Table 1 presents the hepatic and muscular glycogen concentrations of both the white and red portion of the gastrocnemius muscle (mean ± SD) in each anesthetized group. Only the KX anesthetic induced marked glycogenolysis in liver as well as in gastrocnemius muscle (P < 0.05). We found no effect of CH or ZTX on tissue glycogen concentrations.

Table 1.
Glycogen concentration in hepatic and muscle tissues following treatment with chloral hydrate, ketamine plus xylazine, or zoletil plus xylazine.

Discussion

In the present study, different anesthetics applied to Wistar rats were compared regarding the degree of serum hemolysis and tissue glycogenolysis occurring after deep anesthesia. There are several studies in the literature comparing the cardiovascular effects of different anesthetics (7,11). However, few of them analyze their effects on blood biochemical parameters, which could suffer from interference (4). The present study did not quantify any biochemical parameters and therefore we cannot discuss possible interference. Even so, our data facilitate the choice of an anesthetic that does not cause hemolysis (such as ZTX) for studies measuring biochemical parameters.

The CH anesthetic did not induce glycogenolysis, in agreement with the study of Field et al. (3). However, it did elicit a greater hemolytic effect. The average Hb concentration in the CH group samples was visible and above the threshold values of interference for some biochemical analyses (2). It is known that CH is metabolized quickly as trichloroethanol and trichloroacetic acid in the blood and liver. These metabolites are highly toxic to cells (12). Trichloroacetic acid is a strong acid protein precipitant that causes lipid peroxidation of the cell membranes (13). Lipid peroxidation may be the mechanism underlying the marked hemolysis occurring in the red blood cells of animals anesthetized with CH.

The KX anesthetic produced about half the hemolysis of CH. On the other hand, KX produced a sizable muscular and hepatic glycogenolytic reduction compared to CH. Ketamine seems to disturb the integrity of the red blood cell membrane by interacting directly with the glucose carrier (GLUT-1). This interaction inhibits glucose uptake, which could render the cells hypotonic, precipitating hemolysis (14). The glycogenolytic effect may be related to increasing catecholamine release due to activation of the sympathetic nervous system that seems to occur soon after the administration of this drug (15). It is not possible to rule out a direct action of KX on some enzymes involved in glycogen metabolism (15).

Xylazine is an alpha-2 adrenergic agonist that can cause hyperglycemia in some animals, contributing to a glycogenolytic action when combined with ketamine. Rodrigues et al. (16) found much higher values of blood glucose in rats anesthetized with KX when compared with rats anesthetized with CH, suggesting hepatic glycogenolysis. In contrast, Musch et al. (17) did not observe alterations in glycogen concentration after KX administration. However, the method used to induce deep anesthesia involved a lower dose of anesthetic (ketamine: 50 mg/kg weight and xylazine: 3 mg/kg weight), combined with gas maintenance (70% nitric oxide and 30% oxygen). It is thus likely that the lower concentration of anesthetic resulted in less activation of the sympathetic nervous system.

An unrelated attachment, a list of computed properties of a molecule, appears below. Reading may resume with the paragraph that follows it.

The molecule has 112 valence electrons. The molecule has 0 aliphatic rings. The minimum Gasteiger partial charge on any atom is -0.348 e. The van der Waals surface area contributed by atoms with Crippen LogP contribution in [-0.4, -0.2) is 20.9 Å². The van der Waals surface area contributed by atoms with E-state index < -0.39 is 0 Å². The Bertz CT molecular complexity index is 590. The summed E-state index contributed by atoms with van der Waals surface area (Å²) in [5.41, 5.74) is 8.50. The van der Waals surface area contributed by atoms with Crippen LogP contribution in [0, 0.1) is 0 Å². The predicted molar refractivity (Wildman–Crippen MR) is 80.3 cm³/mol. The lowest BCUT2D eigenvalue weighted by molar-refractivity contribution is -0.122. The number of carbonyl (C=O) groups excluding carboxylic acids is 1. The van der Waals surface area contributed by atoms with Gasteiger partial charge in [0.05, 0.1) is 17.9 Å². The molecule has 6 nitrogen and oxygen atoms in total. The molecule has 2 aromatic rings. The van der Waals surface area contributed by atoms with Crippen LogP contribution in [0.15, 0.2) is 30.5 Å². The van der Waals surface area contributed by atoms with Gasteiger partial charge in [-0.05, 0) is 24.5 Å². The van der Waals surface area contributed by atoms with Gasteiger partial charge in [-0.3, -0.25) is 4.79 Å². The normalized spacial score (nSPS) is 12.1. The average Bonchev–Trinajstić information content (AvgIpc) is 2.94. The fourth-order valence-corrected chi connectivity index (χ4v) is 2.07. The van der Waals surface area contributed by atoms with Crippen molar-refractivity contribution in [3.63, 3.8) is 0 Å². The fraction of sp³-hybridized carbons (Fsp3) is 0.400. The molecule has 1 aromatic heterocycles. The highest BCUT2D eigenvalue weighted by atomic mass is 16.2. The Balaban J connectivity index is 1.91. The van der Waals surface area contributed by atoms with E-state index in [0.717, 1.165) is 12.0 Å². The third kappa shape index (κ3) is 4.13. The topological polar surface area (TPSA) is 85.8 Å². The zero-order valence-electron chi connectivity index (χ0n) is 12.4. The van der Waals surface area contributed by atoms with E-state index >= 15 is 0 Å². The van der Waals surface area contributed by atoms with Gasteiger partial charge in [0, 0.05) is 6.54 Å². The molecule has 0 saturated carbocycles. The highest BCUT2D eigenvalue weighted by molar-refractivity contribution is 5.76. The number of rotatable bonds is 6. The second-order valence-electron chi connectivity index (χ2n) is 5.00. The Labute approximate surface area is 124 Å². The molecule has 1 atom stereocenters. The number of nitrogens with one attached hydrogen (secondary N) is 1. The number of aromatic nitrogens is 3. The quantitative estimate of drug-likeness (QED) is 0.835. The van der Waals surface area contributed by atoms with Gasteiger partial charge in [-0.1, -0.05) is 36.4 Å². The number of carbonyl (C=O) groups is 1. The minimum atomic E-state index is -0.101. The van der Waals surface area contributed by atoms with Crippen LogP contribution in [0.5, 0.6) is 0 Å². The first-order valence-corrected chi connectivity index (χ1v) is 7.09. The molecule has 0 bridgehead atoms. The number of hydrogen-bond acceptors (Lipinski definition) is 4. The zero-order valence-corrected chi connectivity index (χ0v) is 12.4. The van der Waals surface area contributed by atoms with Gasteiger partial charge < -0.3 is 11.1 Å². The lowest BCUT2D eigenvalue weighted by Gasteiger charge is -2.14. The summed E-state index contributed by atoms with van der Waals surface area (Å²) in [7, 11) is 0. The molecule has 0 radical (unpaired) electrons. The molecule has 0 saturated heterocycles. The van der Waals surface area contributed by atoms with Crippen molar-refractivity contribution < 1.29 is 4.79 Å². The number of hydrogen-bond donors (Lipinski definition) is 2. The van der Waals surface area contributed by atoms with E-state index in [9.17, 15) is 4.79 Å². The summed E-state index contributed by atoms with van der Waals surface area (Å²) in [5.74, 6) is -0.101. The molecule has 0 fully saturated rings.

ZTX is a combination of tiletamine-zolazepam-xylazine and proved to be the most appropriate of the anesthetics for studies that require the simultaneous quantification of the concentration of glycogen and serum biochemical markers without interferences. Although tiletamine alone activated the sympathetic nervous system and tended to induce convulsive activity (18), it was efficient when administered with zolazepam, which possesses anticonvulsive, anxiolytic, sedative-hypnotic, and muscle relaxant properties (7,18). When administered together, these anesthetics induced neither hemolysis nor glycogenolysis immediately after the deep anesthesia. This combination of compounds has been used as a tranquilizer to immobilize wild animals (7,19). Furthermore, many studies have already demonstrated its effectiveness in anesthetizing rats and other animals (7,18-20). In a comparative study of ketamine-xylazine, pentobarbital and tiletamine-zolazepam, the last caused fewer cardiovascular effects in rats when compared to the others (11). In another study, it was shown that ketamine-xylazine resulted in faster breathing rates and higher arterial O2 partial pressure than tiletamine-zolazepam-xylazine (20).

In the present study, we used the commercial anesthetic Zoletil 50®, which is a combination of tiletamine-zolazepam and xylazine, to cause deep anesthesia, analgesia, sedation, and efficient muscle relaxation prior to surgery (7,19,20). This combination also decreased the final cost, because it reduced the Zoletil 50® concentrations required.